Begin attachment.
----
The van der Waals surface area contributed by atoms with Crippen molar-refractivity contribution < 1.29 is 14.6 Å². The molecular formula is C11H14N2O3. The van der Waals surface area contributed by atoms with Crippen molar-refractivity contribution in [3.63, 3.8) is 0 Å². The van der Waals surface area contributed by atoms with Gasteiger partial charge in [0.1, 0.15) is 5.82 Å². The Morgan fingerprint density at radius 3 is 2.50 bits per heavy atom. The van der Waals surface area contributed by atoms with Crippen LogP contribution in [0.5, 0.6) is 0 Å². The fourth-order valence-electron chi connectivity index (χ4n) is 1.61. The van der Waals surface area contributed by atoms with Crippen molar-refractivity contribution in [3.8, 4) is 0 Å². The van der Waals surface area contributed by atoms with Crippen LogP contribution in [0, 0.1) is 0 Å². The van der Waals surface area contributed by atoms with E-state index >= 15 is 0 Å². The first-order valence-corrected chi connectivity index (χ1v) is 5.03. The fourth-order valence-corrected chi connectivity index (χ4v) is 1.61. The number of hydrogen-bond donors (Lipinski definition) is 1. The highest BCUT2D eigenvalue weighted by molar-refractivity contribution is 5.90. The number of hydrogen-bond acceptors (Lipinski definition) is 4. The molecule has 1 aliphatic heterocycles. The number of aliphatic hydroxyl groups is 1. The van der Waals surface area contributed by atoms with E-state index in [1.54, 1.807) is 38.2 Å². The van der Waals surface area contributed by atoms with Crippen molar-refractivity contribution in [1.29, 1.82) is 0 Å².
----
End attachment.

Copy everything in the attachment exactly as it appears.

The van der Waals surface area contributed by atoms with Crippen molar-refractivity contribution < 1.29 is 14.6 Å². The molecular formula is C11H14N2O3. The van der Waals surface area contributed by atoms with Crippen molar-refractivity contribution in [3.63, 3.8) is 0 Å². The van der Waals surface area contributed by atoms with Gasteiger partial charge in [0.1, 0.15) is 5.82 Å². The Morgan fingerprint density at radius 3 is 2.50 bits per heavy atom. The van der Waals surface area contributed by atoms with Crippen LogP contribution in [0.5, 0.6) is 0 Å². The fourth-order valence-electron chi connectivity index (χ4n) is 1.61. The van der Waals surface area contributed by atoms with Crippen molar-refractivity contribution in [3.8, 4) is 0 Å². The van der Waals surface area contributed by atoms with Crippen LogP contribution in [0, 0.1) is 0 Å². The van der Waals surface area contributed by atoms with E-state index >= 15 is 0 Å². The first-order valence-corrected chi connectivity index (χ1v) is 5.03. The fourth-order valence-corrected chi connectivity index (χ4v) is 1.61. The number of hydrogen-bond donors (Lipinski definition) is 1. The highest BCUT2D eigenvalue weighted by molar-refractivity contribution is 5.90. The number of hydrogen-bond acceptors (Lipinski definition) is 4. The molecule has 1 aliphatic heterocycles. The number of aliphatic hydroxyl groups is 1. The van der Waals surface area contributed by atoms with E-state index in [1.54, 1.807) is 38.2 Å². The van der Waals surface area contributed by atoms with Crippen molar-refractivity contribution in [1.29, 1.82) is 0 Å².